AdvisorShares added another actively-managed ETF to its lineup this week, rolling out a fund that employs a “covered call” overlay to a global asset allocation strategy. The new STAR Global Buy-Write ETF (VEGA) will hold a portfolio of exchange-traded products while simultaneously writing call options against each position. VEGA also has the flexibility to use protective put options in low volatility environments to manage downside risk.
VEGA will be subadvised by Partnervest Advisory Services; James Herrell and Kenneth Hyman will be the portfolio managers.
Covered Call 101
Covered call strategies offer an opportunity to lower overall volatility and generate streams of current income in certain environments. This strategy combines traditional long positions (e.g. holding the S&P 500) with a short position in call options on those same assets. Writing call options allows the portfolio to generate additional income, as it will take in the premium on the options at the time of writing. If the underlying asset declines in value, the options will likely expire worthless–thereby bolstering the performance of the portfolio, which is able to keep the proceeds generated from writing the call options.
Of course, if the call options end up having substantial value the portfolio will be on the hook to the holders of those options. So when the underlying long positions appreciate, a covered call strategy will generally lag behind traditional long only assets.
Covered Call ETFs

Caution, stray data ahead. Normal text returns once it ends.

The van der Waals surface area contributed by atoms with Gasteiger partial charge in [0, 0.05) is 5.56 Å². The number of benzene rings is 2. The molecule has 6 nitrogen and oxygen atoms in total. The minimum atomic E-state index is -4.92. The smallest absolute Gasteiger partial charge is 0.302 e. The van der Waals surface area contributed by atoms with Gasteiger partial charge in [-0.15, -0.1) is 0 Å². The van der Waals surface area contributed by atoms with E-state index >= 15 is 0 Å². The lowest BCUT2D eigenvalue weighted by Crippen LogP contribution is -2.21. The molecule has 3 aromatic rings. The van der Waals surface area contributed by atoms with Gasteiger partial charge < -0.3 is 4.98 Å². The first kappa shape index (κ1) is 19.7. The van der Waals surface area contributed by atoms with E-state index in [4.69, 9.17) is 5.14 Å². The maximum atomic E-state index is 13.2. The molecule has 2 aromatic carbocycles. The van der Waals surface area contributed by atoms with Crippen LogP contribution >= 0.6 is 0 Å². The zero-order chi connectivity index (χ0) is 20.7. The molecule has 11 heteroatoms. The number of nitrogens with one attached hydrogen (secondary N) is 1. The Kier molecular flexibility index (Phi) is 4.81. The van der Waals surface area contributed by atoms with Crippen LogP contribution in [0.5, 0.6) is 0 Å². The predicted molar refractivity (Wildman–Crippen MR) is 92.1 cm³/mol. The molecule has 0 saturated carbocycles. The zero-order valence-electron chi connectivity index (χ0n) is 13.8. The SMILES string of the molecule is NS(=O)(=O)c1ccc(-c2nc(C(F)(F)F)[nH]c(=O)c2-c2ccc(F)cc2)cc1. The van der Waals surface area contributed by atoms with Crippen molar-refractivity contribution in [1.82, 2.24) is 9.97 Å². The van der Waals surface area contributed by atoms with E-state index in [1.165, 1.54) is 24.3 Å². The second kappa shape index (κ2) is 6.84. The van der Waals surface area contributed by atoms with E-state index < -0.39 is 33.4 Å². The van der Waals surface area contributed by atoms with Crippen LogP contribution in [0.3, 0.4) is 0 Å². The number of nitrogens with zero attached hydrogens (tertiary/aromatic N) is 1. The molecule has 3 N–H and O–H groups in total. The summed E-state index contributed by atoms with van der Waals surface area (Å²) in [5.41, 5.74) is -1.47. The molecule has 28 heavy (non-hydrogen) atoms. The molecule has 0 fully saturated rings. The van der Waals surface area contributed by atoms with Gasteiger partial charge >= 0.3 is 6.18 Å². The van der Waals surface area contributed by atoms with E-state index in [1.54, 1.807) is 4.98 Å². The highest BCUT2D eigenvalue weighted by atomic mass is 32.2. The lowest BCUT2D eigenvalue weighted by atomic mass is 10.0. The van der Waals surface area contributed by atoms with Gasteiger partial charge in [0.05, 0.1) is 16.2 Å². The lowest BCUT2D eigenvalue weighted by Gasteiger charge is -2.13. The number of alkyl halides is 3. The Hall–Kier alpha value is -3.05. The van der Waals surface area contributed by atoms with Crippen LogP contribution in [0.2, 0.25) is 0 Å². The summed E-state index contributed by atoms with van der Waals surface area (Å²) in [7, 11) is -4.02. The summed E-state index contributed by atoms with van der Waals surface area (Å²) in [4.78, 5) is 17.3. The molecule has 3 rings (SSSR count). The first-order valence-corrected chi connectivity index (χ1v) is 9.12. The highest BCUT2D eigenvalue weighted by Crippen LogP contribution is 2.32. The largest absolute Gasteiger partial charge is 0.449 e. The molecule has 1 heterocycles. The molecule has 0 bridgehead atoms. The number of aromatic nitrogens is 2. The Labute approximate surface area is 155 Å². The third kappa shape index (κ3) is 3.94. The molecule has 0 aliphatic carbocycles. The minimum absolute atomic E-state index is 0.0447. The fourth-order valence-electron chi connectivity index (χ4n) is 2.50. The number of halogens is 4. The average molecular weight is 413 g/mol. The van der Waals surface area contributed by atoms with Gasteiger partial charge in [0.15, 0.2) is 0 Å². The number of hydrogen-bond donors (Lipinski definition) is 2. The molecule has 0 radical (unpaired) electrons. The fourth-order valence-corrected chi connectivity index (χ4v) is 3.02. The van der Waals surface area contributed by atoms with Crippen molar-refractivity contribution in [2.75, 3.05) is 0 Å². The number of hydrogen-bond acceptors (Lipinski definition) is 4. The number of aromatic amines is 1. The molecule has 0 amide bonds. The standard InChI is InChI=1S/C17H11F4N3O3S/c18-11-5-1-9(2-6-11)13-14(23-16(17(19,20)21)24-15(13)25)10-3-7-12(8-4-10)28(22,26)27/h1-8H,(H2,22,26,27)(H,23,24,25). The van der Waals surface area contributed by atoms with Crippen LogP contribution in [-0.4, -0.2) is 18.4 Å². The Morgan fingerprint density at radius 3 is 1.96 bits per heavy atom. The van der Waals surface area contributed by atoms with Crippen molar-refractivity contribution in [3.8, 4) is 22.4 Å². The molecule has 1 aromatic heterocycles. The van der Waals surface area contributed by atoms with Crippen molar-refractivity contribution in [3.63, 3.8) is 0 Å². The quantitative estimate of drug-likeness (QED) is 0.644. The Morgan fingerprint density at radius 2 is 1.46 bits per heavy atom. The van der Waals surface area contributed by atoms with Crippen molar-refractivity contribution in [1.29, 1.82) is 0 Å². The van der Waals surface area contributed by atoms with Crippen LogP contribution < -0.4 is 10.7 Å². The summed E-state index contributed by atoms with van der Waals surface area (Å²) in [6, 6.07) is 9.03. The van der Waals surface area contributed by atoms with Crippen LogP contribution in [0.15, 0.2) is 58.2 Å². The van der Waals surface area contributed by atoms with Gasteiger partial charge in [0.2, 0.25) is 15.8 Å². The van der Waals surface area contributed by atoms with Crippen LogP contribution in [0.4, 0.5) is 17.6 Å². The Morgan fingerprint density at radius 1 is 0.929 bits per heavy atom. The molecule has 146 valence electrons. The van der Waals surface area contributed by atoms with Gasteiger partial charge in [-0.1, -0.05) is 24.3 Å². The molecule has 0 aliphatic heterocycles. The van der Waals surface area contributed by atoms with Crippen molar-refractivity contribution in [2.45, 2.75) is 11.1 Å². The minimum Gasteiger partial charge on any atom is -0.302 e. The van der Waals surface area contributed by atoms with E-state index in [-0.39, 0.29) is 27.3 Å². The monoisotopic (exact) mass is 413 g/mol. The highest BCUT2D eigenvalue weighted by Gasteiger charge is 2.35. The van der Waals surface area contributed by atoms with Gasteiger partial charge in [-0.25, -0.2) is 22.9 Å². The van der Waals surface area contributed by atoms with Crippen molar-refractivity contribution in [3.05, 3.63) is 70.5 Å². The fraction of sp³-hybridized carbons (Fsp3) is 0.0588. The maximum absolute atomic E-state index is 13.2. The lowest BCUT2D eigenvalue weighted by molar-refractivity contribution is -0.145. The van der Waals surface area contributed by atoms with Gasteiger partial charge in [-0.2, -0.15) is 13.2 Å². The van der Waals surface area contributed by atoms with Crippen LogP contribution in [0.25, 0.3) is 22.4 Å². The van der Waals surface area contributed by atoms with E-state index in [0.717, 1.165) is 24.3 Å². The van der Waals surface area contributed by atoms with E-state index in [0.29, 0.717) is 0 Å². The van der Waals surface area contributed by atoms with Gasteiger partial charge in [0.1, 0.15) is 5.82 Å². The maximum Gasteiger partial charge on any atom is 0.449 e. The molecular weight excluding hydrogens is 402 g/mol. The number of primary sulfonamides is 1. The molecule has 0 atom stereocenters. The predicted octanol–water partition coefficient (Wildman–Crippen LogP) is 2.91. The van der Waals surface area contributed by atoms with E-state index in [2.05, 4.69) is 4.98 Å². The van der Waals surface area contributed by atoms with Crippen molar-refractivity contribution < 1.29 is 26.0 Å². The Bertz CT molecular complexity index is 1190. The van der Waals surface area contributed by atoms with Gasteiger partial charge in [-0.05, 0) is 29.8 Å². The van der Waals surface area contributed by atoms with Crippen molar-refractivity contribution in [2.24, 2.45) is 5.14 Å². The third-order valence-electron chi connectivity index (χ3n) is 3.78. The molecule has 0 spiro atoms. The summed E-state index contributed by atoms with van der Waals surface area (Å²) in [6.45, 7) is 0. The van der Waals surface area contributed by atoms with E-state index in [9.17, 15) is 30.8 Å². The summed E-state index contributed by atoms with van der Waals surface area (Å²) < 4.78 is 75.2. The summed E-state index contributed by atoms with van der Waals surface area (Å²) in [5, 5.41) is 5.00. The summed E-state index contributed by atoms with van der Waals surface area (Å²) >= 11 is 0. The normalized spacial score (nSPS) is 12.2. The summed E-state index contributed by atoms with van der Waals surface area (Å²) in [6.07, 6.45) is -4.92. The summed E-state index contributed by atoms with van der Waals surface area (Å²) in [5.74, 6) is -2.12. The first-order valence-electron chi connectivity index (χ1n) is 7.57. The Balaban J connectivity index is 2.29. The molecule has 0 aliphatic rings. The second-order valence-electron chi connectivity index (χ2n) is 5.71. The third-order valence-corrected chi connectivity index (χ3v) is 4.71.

VEGA joins a few other covered call or buy-write ETFs already on the market that implement similar strategies, though this fund is the first to utilize an active strategy. Both of the existing buy-write ETPs are linked to the S&P 500:
- PowerShares S&P 500 BuyWrite Portfolio (PBP): This ETF implements a covered call strategy on the S&P 500, holding the stocks that make up the large cap index while also writing call options on that index.
- iPath CBOE S&P 500 BuyWrite ETN (BWV): This note offers substantially identical exposure, except that it is structured as an ETN as opposed to an ETF. That means that investors are exposed to credit risk, but won’t experience tracking error related to either the stock or option component of the strategy.
A comparison of the performances and volatility of PBP and SPY illustrates the features of a covered call strategy. With markets generally climbing this year, PBP has lagged behind a “plain vanilla” S&P 500 ETF such as SPY–in this case, by a fairly wide margin. The covered call ETF, however, exhibits considerably lower volatility than SPY, even in bull markets.
Disclosure: No positions at time of writing.